There are two different ways you can look at time targeting. You can choose to run your ads 24/7 and then decide to look at the data to decide when is best to run your ads. For example, if you notice at certain hours you aren’t getting any conversions / new customers, then it is best to alter your method. Let’s say there are 0 conversions from 12 am-4 am, but from 4 am-9 am you obtain a lot of them. At that point, you should focus your attention on running ads from 4 am-9 am.
You can also choose to run your ads during the times of the day someone will be readily available to answer the phone. For service-based businesses, this is highly recommended.
Remarketing Advertising Campaigns
Remarketing is an unofficial addition to your Google ads campaign types. This is not explicitly expressed as part of the 7 types, but you may choose any of them to create remarketing ads. Advertisers use this type of campaign for targeting people who did not complete the desired action on your prior ads or website pages.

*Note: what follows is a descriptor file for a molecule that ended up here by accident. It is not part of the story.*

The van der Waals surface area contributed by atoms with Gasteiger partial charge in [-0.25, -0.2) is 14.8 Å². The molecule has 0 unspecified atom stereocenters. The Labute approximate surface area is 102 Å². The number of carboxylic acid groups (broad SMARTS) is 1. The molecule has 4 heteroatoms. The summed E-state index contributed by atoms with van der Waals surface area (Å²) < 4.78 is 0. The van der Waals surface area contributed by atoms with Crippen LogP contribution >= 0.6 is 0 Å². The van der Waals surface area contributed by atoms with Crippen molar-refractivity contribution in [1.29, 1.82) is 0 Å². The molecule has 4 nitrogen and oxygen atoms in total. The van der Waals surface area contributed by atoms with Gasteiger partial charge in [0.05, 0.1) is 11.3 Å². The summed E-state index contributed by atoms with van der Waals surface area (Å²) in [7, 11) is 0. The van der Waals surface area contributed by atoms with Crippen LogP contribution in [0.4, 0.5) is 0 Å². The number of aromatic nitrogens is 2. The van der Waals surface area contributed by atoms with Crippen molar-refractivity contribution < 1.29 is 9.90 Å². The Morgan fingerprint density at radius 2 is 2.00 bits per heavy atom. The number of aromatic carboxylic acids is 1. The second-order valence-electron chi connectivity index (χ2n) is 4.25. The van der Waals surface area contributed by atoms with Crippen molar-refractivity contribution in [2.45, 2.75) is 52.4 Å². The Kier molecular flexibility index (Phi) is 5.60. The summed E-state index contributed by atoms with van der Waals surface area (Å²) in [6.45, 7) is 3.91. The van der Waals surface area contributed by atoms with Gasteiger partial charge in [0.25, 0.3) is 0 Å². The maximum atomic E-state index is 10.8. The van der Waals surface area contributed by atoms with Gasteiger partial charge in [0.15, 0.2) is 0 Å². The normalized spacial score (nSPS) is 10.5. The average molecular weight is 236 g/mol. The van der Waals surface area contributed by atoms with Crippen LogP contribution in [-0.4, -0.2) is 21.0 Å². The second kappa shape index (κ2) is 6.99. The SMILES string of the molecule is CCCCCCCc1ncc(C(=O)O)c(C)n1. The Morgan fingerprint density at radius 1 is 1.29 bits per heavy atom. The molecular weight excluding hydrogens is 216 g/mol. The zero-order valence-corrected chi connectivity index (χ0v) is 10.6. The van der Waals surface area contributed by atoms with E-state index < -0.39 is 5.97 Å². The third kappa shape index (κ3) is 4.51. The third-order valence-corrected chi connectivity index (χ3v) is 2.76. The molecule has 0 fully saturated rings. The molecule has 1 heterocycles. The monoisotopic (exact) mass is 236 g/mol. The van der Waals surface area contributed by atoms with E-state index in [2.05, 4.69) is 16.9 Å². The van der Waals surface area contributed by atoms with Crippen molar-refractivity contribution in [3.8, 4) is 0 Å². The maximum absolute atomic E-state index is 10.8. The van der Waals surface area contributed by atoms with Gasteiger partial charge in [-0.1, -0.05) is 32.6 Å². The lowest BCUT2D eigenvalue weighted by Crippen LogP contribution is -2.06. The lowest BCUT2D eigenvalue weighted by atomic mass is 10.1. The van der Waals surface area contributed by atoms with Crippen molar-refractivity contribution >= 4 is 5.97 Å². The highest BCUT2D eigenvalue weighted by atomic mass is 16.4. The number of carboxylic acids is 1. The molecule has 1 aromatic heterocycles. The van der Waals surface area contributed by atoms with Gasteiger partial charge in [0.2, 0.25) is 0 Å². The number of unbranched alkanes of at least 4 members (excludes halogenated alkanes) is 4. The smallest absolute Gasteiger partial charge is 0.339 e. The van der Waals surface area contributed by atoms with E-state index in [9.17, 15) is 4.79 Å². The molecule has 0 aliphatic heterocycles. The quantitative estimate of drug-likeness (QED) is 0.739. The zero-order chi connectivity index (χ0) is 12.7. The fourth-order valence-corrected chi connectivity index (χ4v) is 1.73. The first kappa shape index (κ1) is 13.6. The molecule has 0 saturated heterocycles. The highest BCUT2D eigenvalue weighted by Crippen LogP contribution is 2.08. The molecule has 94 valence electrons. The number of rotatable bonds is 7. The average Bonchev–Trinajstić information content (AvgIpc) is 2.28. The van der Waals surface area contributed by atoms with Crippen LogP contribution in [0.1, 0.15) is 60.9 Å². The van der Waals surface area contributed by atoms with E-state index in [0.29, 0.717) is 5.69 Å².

If someone were to have visited your website and began to fill out a form for a consultation but did not finish, this would be the right type of person to retarget. Or for those who added your items to cart, but didn’t purchase. In the shared library setting, there is a tab called Audience manager where you can do all of this.
There is already a remarketing option where you can create audiences from different places. Google Adwords also allows you to make specifications for every new remarketing list campaign type you would like to create. If you click on website visitors, you can clarify if it is a list of visitors to a page, visitors of a page who also visited another page, visitors of a page during specific dates, etc.
You can also add a remarketing tag, which you may use as long as you understand, or have someone who understands your website’s code. This tag will give you some code you can input into certain pages of your website where you would like to remarket the visitors.
There’s a lot of ways to go about Google ads remarketing campaigns, and this is just the basics. If you ever want to alter or edit any of these settings you established, you can always go back into the Google ads campaign manager and do so. If you want to do it for a specific ad group or ad, you can also do that in settings as well. It would also be wise to check out Google Analytics to monitor your website traffic, ROI, ROAS, and other insights on your ads.
If you would like more information, we do Google ads management with our free strategy calls.